This is trickier than it seems because what initially made LJ so appealing was that the mix of people on my friendslist for my first year or so of journalling. Then it was a couple of my closest friends and a few complete strangers I hooked up with via other communities and their own friendslists. What attracted me to the strangers was that they were literate and entertaining in their own journals. Sometimes the appeal would be the erudite way they wrote about professional interests or passionate enthusiasms, sometimes the literate and engaging way they write about their lives, sometimes a combination of both. For a while I thought I had the perfect blend of readers: trusted friends and trustworthy strangers, but I made the mistake of being far too trusting of some people's writing and nowhere near sceptical enough of their motives. At the time I was completely naive about the nature of online personae and relationships.
Now I have a lot of people on f-list that I met in real life first, mainly because I developed real life friendships with some of the 'strangers' I mentioned above and have thus been introduced to more people with LJs. Quite often I read their journals simply because I like them and want to keep up with what is going on in their lives, so these are not the kind of people whose LJs I would have added to my f-list if I had come upon them randomly. That's not a criticism of the style of their journals but a comment on their journals' function as, primarily, a social diary.
I derive considerable pleasure from the connections I have made with people overseas or people here I may never meet. The overseas ones allow me to watch the trajectories of other lives far removed from my own and allow for intimacies and confidences that would never be possible outside this curious environment. It would be almost impossible to from friendships with some of the UK ones in real life; geography, circumstances and age differences would all form major obstacles, but that doesn't mean the online friendship and sense of community isn't valid and if anything shows up the arbitrary nature of those obstacles. I certainly feel I have much more in common in terms of mutual comprehension, outlook and aesthetics with the aggressively articulate bloke from Wigan who is young enough to be my son than I have with probably the majority of women who share my age and profession.
As for the 'not sexually or romantically', well, I have had sexual and/or romantic relationships with a small number of people I've met via friends-listing and there is quite a significant number I would give sexual/romantic consideration to, in the right circumstances. It is the perfect flirting tool.
Conversely, what turns you off?
The obvious turn-offs are journals full of illiteracy, crassness and tedium, and padded out with those
I am uneasy about reading those (very very few) journals about which I am scornful because it seems to me to smack of the 'mocking the Bedlamites' mentality that makes Big Brother so compelling in its ghastliness. I neither want nor need to be turned on to someone's journal by a sense of my own superiority and feel vaguely uncomfortable mocking them in the company of others who read them for the same reasons I do. But I still do it...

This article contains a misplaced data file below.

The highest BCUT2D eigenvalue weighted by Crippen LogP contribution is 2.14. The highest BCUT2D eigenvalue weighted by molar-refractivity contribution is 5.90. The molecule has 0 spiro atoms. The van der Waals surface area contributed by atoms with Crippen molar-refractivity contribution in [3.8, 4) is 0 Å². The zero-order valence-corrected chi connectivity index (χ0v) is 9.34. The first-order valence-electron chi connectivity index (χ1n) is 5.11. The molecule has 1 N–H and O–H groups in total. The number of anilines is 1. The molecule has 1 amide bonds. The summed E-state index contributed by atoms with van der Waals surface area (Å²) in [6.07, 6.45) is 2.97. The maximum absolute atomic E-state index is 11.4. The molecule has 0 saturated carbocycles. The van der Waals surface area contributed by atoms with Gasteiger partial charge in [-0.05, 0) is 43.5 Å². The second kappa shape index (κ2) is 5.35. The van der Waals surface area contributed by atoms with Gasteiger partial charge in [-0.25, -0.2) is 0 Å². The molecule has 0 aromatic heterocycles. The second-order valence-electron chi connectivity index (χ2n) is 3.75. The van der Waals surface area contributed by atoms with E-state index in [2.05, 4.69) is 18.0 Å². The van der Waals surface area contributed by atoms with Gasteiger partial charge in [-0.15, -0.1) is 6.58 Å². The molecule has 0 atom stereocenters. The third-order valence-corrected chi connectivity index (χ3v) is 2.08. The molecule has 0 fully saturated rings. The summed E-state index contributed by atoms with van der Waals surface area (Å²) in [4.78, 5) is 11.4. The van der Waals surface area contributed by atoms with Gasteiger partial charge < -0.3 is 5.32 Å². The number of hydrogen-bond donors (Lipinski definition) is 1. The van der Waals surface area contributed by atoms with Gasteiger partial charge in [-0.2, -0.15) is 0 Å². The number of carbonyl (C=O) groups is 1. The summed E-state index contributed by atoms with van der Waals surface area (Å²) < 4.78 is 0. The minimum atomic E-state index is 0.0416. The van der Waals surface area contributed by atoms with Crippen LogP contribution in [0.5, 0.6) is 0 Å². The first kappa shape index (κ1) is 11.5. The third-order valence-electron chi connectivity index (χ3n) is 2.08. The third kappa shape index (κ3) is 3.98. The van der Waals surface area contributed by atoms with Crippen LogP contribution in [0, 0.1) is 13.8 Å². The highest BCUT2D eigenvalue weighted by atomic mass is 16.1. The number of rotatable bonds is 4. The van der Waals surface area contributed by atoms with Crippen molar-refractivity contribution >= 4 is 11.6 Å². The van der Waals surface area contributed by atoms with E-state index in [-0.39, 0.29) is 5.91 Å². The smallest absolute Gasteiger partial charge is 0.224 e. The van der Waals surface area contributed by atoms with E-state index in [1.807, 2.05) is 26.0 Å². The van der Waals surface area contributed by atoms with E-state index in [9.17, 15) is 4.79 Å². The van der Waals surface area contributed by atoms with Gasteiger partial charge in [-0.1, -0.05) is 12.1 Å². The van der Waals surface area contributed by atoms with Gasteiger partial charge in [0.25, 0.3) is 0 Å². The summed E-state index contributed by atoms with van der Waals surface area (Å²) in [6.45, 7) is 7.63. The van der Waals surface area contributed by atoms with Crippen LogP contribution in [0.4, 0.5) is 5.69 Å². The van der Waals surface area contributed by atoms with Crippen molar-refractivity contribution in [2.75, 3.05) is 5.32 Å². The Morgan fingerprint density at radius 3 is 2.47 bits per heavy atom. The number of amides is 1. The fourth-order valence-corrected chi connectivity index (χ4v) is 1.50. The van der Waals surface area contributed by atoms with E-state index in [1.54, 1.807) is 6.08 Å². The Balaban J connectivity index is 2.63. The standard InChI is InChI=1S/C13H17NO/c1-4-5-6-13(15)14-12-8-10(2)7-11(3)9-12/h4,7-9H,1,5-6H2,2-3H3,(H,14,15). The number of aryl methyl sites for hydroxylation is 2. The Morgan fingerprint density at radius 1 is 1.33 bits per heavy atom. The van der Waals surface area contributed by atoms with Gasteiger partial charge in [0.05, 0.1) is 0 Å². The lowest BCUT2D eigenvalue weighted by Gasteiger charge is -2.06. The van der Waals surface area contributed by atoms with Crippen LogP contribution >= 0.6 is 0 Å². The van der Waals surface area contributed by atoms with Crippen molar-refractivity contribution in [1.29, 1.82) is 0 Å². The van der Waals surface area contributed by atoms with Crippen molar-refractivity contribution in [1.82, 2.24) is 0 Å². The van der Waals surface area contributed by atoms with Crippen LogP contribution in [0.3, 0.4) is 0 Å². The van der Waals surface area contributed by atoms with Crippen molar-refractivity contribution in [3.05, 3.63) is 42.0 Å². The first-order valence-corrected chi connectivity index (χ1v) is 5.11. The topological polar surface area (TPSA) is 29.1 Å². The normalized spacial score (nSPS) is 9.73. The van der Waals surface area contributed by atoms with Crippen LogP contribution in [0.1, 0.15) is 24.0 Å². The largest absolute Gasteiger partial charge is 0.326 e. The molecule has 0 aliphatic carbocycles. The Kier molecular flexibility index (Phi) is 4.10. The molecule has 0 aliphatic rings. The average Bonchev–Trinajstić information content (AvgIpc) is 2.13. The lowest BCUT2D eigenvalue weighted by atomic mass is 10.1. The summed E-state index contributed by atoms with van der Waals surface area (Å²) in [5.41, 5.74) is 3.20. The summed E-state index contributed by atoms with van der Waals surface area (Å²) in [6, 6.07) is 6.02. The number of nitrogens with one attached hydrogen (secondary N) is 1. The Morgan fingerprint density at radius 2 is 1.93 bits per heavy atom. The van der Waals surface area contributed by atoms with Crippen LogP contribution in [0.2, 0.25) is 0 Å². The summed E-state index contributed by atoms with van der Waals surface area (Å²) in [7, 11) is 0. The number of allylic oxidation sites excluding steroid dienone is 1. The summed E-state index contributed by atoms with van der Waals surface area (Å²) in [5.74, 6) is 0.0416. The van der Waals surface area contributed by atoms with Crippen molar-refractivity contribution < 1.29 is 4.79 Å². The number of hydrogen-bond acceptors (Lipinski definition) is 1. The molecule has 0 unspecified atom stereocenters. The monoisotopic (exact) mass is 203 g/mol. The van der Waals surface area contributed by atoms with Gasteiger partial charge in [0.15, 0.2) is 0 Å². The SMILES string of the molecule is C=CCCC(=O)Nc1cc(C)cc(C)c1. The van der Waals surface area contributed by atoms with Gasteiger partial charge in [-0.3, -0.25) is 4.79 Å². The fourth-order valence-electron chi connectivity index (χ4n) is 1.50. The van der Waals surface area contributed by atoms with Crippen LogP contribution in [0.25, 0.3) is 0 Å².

What makes someone an Alpha player? What do they have that makes 500+ people regularly read their journal?
Sometimes it will be the amazing quality of their artwork or writing or because they are well known in real life. Sometimes it will be because they are attractive (or otherwise) people who post semi-naked pictures of themselves for the delectation of people who don't get out much, sometimes because they are serial frienders and/or comment whores. Most of the pople I know in real life who have large f-lists seem to have acquired them out of a sense of social obligation and use filters to ignore most of them. I suspect I am in the minority as I do read my entire f-list though I do read very very fast. I'm am very sceptical that the 500+ers deserve the 'Alpha' epithet. They may not be popular, just common. I should imagine there are very few journals (other than those by artists of various kinds) that are read regularly by 500+ people.
Do you think you are faithful to your journal? Do you present an equally reserved/outgoing/witty/boring/popular/d
I am much more reserved in real life and much less likely to talk about, e.g. being gloomy or angry than I am to post - always f-locked or filtered - about it. Generally the way I write on my LJ is simply a more polished version of the way I speak; although the topics might be slightly different or less coherent in real life, the manner of their presentation is broadly similar. I've been very aware, though, when meeting LJ people for the first time, of having set myself something of a persona to live up to. Sometimes this has made me much shyer than I normally would be, sometimes it has enabled me to be much more natural and at ease much more quickly than I normally would be.
If you were to be introduced to the majority of people on your friends list in person, and Livejournal didn't exist; would you want to meet them again?
I suspect this question could do with some refinement as it is difficult to answer. Imagine I was on an ocean liner and it got mined and began to sank and there was a scramble for the lifeboats. If, as my lifeboat - the last lifeboat - pulled away from the the groaning carcass of the ship, I spotted someone I don't know in real life but recognised from LJ - from the usericon accompanying their engaging journal or thoughtful comments - I would push an ordinary civilian mother out of the dinghy and drop-kick her baby to her, to make way for my 'friend'. So, even if I hadn't 'met' them I would value them far more significantly than many other acquaintances.